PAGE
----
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review 2020-06-07 15:41
"January River", by Bernard Jan
January River - Bernard Cornwell

“January River is a heartwarming story you should not pass. A simple tale of a boy growing up in the picturesque little town of Greenfield till many years later he is invited to come to New York.

If you think this story may be boring…....think again. The beautiful landscape of words and emotions will grab you and won’t let you put the book down till you reach the conclusion. The words flow smoothly through the page and highlight how passionate the author’s is about his subject. The narrative is descriptive and endearing and focusses on the life‘s up and down, a life study of sorts. We travel with Ethan on his journey from child to adult through a series of joys and sadness. The loss of a close friend and of his beloved dog will leave you heartbroken. This is an emotional roller-coaster ride of emotions. No doubt, “January River” is an exceptionally well-written book in tone and content, much care is taken to sentences as much as it is for the plot. The characters populating the story are darlings, especially Ethan.

“All rivers carry their secrets, but not every river keeps its secret forever.”

What a compelling story told by a true master. Thank you Mr. Jan for this wonderful story I thoroughly enjoyed .

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review 2020-04-11 11:43
The Ten Thousand Doors of January
The Ten Thousand Doors of January - Alix E. Harrow

Things that attracted me to this book:  the title (I first saw it in January, around my birthday); the cover; and the blurb mentioning a book.  I picked it up because the only books appealing to me right now are fluffy, preferably magical realism plots.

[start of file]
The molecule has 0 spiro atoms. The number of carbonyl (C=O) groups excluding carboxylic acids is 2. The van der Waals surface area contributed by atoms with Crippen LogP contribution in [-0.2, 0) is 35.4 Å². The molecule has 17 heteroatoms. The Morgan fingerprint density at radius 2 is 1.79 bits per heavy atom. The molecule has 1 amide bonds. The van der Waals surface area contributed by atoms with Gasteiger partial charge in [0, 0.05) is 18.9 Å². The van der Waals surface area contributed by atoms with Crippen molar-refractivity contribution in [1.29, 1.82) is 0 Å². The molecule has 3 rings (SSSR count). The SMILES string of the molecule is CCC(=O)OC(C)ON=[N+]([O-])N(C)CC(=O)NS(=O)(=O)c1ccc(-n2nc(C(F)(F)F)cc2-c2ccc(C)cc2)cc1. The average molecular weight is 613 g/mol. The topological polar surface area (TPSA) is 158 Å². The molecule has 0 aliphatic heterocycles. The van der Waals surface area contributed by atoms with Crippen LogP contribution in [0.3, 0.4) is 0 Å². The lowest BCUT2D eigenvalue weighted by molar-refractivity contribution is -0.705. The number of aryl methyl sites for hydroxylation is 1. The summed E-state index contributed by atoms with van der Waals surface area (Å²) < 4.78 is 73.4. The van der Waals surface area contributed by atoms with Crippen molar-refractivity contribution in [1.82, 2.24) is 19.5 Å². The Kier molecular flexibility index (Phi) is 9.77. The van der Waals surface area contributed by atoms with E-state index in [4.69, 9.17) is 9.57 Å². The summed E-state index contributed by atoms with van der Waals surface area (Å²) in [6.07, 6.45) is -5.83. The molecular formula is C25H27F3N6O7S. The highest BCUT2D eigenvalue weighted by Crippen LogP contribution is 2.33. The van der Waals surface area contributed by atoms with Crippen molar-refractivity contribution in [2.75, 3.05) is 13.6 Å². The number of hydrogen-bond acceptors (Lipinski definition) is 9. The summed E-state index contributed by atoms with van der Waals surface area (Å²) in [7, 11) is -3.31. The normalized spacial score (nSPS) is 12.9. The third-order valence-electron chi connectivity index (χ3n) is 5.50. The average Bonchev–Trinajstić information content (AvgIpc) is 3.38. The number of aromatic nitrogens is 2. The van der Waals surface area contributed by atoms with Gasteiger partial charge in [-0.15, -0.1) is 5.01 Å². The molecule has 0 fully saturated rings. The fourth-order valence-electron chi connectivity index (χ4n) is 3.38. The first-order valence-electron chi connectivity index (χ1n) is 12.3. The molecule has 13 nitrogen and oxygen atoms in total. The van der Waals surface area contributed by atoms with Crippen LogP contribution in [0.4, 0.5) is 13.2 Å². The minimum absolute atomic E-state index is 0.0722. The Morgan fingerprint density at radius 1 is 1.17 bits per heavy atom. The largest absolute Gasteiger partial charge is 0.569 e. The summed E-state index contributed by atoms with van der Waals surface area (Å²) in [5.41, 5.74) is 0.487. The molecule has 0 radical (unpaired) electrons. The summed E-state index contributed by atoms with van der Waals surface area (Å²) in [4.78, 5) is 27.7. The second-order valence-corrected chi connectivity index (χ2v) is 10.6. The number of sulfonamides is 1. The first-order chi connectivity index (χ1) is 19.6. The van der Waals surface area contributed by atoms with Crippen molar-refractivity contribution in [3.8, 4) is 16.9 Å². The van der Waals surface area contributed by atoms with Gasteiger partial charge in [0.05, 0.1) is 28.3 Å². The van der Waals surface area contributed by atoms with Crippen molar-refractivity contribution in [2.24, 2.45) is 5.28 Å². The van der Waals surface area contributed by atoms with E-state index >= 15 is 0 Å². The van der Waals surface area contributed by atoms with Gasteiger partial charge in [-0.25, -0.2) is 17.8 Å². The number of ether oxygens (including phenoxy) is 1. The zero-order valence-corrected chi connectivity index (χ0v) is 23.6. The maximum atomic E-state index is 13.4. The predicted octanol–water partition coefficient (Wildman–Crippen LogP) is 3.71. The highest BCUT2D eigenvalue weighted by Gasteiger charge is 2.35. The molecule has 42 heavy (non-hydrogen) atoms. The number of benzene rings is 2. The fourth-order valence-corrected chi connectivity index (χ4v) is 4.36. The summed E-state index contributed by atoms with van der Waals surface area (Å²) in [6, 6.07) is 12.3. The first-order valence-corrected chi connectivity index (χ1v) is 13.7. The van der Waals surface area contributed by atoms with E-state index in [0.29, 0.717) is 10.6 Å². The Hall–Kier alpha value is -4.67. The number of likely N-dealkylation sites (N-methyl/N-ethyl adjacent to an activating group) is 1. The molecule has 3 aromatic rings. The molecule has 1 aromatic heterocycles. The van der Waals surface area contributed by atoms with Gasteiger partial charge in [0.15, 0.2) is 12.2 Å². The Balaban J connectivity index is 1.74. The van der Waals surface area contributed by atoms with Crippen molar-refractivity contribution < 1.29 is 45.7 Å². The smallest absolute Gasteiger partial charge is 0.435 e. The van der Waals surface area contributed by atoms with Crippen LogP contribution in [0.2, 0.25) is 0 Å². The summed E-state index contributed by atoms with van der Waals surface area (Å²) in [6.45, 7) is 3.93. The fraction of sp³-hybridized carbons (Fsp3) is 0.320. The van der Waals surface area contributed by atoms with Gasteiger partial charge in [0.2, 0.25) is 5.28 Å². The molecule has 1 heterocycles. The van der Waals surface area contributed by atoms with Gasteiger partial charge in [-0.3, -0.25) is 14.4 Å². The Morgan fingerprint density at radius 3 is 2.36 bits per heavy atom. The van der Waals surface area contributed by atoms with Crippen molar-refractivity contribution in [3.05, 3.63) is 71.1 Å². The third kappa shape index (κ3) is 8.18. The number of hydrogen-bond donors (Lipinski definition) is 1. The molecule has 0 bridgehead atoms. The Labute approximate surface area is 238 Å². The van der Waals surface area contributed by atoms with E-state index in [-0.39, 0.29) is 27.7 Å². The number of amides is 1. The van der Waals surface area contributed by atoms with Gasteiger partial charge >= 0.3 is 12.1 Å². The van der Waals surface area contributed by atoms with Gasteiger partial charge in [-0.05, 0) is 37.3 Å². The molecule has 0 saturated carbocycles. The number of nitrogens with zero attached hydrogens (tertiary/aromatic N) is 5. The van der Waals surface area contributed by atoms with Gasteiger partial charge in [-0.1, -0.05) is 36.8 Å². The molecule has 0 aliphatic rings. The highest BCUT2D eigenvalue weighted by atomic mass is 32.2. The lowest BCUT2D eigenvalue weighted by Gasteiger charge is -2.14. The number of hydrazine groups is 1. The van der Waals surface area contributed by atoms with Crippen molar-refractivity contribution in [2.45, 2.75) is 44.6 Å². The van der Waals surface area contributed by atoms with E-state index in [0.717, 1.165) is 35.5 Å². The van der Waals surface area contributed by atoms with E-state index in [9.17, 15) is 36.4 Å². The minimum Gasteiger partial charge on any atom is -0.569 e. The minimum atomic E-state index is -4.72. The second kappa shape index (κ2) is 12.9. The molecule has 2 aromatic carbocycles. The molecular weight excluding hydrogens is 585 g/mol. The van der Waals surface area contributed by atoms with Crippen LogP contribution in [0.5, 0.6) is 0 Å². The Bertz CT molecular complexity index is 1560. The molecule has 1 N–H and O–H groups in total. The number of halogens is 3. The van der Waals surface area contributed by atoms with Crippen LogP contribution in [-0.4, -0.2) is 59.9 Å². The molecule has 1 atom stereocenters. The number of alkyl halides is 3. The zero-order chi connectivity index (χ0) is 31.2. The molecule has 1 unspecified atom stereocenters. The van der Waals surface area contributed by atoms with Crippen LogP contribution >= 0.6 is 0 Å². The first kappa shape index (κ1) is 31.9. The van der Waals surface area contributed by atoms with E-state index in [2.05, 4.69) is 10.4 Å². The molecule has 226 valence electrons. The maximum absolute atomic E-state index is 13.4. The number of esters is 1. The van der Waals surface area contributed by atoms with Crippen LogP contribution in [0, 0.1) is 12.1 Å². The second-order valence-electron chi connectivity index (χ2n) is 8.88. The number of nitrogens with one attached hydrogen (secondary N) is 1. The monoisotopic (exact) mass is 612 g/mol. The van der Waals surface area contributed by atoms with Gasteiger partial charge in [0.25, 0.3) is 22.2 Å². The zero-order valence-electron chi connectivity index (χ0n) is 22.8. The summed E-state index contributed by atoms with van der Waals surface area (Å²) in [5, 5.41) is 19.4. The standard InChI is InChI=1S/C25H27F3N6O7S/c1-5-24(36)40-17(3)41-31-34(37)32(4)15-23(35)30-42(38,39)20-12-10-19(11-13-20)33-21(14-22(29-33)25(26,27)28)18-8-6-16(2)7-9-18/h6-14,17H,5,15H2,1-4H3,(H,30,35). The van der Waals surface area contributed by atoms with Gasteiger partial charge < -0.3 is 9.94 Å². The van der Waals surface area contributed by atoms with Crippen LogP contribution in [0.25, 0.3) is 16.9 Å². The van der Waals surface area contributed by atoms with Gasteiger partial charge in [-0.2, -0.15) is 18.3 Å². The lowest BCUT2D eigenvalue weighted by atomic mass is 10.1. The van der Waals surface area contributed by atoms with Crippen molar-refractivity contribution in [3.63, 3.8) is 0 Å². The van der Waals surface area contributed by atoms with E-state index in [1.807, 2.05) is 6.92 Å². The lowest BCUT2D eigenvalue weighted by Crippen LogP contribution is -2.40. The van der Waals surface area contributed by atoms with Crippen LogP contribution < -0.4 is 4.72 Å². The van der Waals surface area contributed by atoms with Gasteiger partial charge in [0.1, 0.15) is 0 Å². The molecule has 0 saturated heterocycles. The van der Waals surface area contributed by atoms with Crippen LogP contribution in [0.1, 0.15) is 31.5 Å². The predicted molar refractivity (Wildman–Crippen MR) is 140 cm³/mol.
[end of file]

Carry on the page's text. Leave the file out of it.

This book was both and neither.  I have no idea how to describe it.  A grown-up fairy tale sounds too trite and too superficial, though its roots are firmly in myth and legend.  The writing is lyrical, the tense is fourth-wall-breaking second person.  It's a happy story, a heart-wrenching one, and a magical one all at once. It's both predictable and surprising; cynical and fantastically idealistic.  It genuinely shocked the hell out of me because it wasn't at all what I expected.  


As the ward of the wealthy Mr Locke, January Scaller feels little different from the artefacts that decorate the halls: carefully maintained, largely ignored and utterly out of place.


But her quiet existence is shattered when she stumbles across a strange book. A book that carries the scent of other worlds and tells a tale of secret doors, of love, adventure and danger. Each page reveals more impossible truths about the world...


It's both a perfect and perfectly inadequate description.  The closest I can come is a story with very faint shades of Miss Peregrine's Home for Peculiar Children, only for grown-ups.


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review 2020-03-21 17:47
The Ten Thousand Doors of January - Alix E. Harrow
The Ten Thousand Doors of January - Alix E. Harrow

So, it's taken me more than a month to read this book and that shouldn't be taken as any reflection on the quality of the book (which is fantastic, and of which more shortly) but the fact that although I love me a good hardback, they're not really great for reading in bed, which is where I do a lot of my quality book-work nowadays. 


There's a longstanding tradition in fantasy of Doors, which even though they might not have the capital D when they're written, play a substantial part in helping characters move from one place to the next, one world to the next. The Ten Thousand Doors of January is a wonderful addition to those books, paying homage to those that have gone before while also creating a whole new storyline involving them.


The eponymous January is our main character, who we first meet as a young teenager, living in the house of her guardian and benefactor who is also her father's employer - Julian's job is to travel and send back things he discovers to his employer, which he does relentlessly throughout the course of the book. He also sends back things for January herself, including a book that shares the name of the novel, telling his story and the story of January's mother. January finds out about Doors through that book, as well as discovering that she has powers of her own, in this case to bring Doors into being by writing them into existence.